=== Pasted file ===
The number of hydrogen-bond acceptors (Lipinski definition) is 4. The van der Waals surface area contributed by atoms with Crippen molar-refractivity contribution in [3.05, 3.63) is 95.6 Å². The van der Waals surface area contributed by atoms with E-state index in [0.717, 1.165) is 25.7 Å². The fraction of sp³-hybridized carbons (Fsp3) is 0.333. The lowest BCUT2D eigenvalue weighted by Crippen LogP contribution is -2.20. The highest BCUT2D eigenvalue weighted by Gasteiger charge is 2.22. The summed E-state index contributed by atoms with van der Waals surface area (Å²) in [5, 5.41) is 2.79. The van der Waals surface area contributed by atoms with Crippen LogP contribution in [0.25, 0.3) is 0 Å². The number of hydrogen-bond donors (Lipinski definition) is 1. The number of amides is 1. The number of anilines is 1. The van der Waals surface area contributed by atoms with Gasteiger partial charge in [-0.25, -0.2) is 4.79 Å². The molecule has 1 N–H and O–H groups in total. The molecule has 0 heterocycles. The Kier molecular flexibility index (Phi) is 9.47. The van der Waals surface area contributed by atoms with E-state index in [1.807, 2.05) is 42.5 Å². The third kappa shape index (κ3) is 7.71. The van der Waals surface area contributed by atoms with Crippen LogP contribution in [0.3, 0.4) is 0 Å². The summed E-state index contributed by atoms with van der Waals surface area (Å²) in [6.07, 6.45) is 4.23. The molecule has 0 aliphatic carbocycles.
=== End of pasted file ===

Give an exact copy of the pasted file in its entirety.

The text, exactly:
The number of hydrogen-bond acceptors (Lipinski definition) is 4. The van der Waals surface area contributed by atoms with Crippen molar-refractivity contribution in [3.05, 3.63) is 95.6 Å². The van der Waals surface area contributed by atoms with E-state index in [0.717, 1.165) is 25.7 Å². The fraction of sp³-hybridized carbons (Fsp3) is 0.333. The lowest BCUT2D eigenvalue weighted by Crippen LogP contribution is -2.20. The highest BCUT2D eigenvalue weighted by Gasteiger charge is 2.22. The summed E-state index contributed by atoms with van der Waals surface area (Å²) in [5, 5.41) is 2.79. The van der Waals surface area contributed by atoms with Crippen LogP contribution in [0.25, 0.3) is 0 Å². The number of hydrogen-bond donors (Lipinski definition) is 1. The number of amides is 1. The number of anilines is 1. The van der Waals surface area contributed by atoms with Gasteiger partial charge in [-0.25, -0.2) is 4.79 Å². The molecule has 1 N–H and O–H groups in total. The molecule has 0 heterocycles. The Kier molecular flexibility index (Phi) is 9.47. The van der Waals surface area contributed by atoms with E-state index in [1.807, 2.05) is 42.5 Å². The third kappa shape index (κ3) is 7.71. The van der Waals surface area contributed by atoms with Crippen LogP contribution in [0.3, 0.4) is 0 Å². The summed E-state index contributed by atoms with van der Waals surface area (Å²) in [6.07, 6.45) is 4.23. The molecule has 0 aliphatic carbocycles.